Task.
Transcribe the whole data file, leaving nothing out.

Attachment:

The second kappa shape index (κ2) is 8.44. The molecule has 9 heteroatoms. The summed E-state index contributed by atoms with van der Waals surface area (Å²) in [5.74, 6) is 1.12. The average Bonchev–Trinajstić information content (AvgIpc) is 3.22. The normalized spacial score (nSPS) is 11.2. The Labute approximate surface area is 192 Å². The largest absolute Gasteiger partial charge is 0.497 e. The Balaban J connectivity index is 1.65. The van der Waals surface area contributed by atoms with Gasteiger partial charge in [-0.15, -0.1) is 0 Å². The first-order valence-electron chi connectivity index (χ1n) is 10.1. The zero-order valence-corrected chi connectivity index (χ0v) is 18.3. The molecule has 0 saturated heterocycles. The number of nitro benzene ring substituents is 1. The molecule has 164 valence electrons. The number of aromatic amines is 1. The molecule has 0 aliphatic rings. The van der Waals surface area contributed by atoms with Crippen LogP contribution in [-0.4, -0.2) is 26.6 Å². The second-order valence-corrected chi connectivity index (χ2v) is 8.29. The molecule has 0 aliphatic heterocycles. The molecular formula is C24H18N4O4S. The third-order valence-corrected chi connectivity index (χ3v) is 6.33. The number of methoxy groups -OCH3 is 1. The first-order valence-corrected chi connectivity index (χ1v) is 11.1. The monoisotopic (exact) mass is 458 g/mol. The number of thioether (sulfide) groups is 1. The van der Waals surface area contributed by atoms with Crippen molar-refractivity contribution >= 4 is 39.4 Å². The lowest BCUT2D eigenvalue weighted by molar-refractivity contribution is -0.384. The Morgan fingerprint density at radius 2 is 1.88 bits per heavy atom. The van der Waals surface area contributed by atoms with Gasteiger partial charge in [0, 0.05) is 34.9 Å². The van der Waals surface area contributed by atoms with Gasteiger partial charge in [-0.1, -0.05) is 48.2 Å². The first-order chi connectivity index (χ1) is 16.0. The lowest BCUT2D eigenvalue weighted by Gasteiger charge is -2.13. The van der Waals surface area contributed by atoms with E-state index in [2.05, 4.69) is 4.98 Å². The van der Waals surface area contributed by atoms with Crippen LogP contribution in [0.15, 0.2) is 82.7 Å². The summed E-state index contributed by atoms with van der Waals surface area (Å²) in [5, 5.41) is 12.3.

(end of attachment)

The second kappa shape index (κ2) is 8.44. The molecule has 9 heteroatoms. The summed E-state index contributed by atoms with van der Waals surface area (Å²) in [5.74, 6) is 1.12. The average Bonchev–Trinajstić information content (AvgIpc) is 3.22. The normalized spacial score (nSPS) is 11.2. The Labute approximate surface area is 192 Å². The largest absolute Gasteiger partial charge is 0.497 e. The Balaban J connectivity index is 1.65. The van der Waals surface area contributed by atoms with Gasteiger partial charge in [-0.15, -0.1) is 0 Å². The first-order valence-electron chi connectivity index (χ1n) is 10.1. The zero-order valence-corrected chi connectivity index (χ0v) is 18.3. The molecule has 0 saturated heterocycles. The number of nitro benzene ring substituents is 1. The molecule has 164 valence electrons. The number of aromatic amines is 1. The molecule has 0 aliphatic rings. The van der Waals surface area contributed by atoms with Crippen LogP contribution in [-0.4, -0.2) is 26.6 Å². The second-order valence-corrected chi connectivity index (χ2v) is 8.29. The molecule has 0 aliphatic heterocycles. The molecular formula is C24H18N4O4S. The third-order valence-corrected chi connectivity index (χ3v) is 6.33. The number of methoxy groups -OCH3 is 1. The first-order valence-corrected chi connectivity index (χ1v) is 11.1. The monoisotopic (exact) mass is 458 g/mol. The number of thioether (sulfide) groups is 1. The van der Waals surface area contributed by atoms with Crippen molar-refractivity contribution >= 4 is 39.4 Å². The lowest BCUT2D eigenvalue weighted by molar-refractivity contribution is -0.384. The Morgan fingerprint density at radius 2 is 1.88 bits per heavy atom. The van der Waals surface area contributed by atoms with Gasteiger partial charge in [0, 0.05) is 34.9 Å². The van der Waals surface area contributed by atoms with Gasteiger partial charge in [-0.1, -0.05) is 48.2 Å². The first-order chi connectivity index (χ1) is 16.0. The lowest BCUT2D eigenvalue weighted by Gasteiger charge is -2.13. The van der Waals surface area contributed by atoms with E-state index in [2.05, 4.69) is 4.98 Å². The van der Waals surface area contributed by atoms with Crippen LogP contribution in [0.15, 0.2) is 82.7 Å². The summed E-state index contributed by atoms with van der Waals surface area (Å²) in [5, 5.41) is 12.3.